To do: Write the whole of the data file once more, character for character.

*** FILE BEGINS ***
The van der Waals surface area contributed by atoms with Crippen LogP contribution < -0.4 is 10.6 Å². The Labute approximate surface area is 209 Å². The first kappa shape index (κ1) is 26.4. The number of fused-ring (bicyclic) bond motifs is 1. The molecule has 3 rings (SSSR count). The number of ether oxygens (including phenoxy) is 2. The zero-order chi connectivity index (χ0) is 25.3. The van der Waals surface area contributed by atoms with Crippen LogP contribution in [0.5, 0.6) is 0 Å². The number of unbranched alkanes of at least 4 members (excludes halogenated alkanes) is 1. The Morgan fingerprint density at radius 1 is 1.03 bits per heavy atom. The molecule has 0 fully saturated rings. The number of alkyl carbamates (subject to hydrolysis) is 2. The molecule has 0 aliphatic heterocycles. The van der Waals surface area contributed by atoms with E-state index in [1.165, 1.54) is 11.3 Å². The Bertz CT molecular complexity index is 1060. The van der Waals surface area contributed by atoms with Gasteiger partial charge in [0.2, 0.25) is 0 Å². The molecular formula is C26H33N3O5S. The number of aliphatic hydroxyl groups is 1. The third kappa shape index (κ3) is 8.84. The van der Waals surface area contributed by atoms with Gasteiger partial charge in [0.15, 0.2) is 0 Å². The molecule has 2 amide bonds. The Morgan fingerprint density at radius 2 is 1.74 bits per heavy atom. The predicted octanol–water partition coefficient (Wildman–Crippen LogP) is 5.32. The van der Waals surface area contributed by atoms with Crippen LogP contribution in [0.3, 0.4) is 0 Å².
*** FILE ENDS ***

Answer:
The van der Waals surface area contributed by atoms with Crippen LogP contribution < -0.4 is 10.6 Å². The Labute approximate surface area is 209 Å². The first kappa shape index (κ1) is 26.4. The number of fused-ring (bicyclic) bond motifs is 1. The molecule has 3 rings (SSSR count). The number of ether oxygens (including phenoxy) is 2. The zero-order chi connectivity index (χ0) is 25.3. The van der Waals surface area contributed by atoms with Crippen LogP contribution in [0.5, 0.6) is 0 Å². The number of unbranched alkanes of at least 4 members (excludes halogenated alkanes) is 1. The Morgan fingerprint density at radius 1 is 1.03 bits per heavy atom. The molecule has 0 fully saturated rings. The number of alkyl carbamates (subject to hydrolysis) is 2. The molecule has 0 aliphatic heterocycles. The van der Waals surface area contributed by atoms with E-state index in [1.165, 1.54) is 11.3 Å². The Bertz CT molecular complexity index is 1060. The van der Waals surface area contributed by atoms with Gasteiger partial charge in [0.2, 0.25) is 0 Å². The molecular formula is C26H33N3O5S. The number of aliphatic hydroxyl groups is 1. The third kappa shape index (κ3) is 8.84. The van der Waals surface area contributed by atoms with Gasteiger partial charge in [0.15, 0.2) is 0 Å². The molecule has 2 amide bonds. The Morgan fingerprint density at radius 2 is 1.74 bits per heavy atom. The predicted octanol–water partition coefficient (Wildman–Crippen LogP) is 5.32. The van der Waals surface area contributed by atoms with Crippen LogP contribution in [0.3, 0.4) is 0 Å².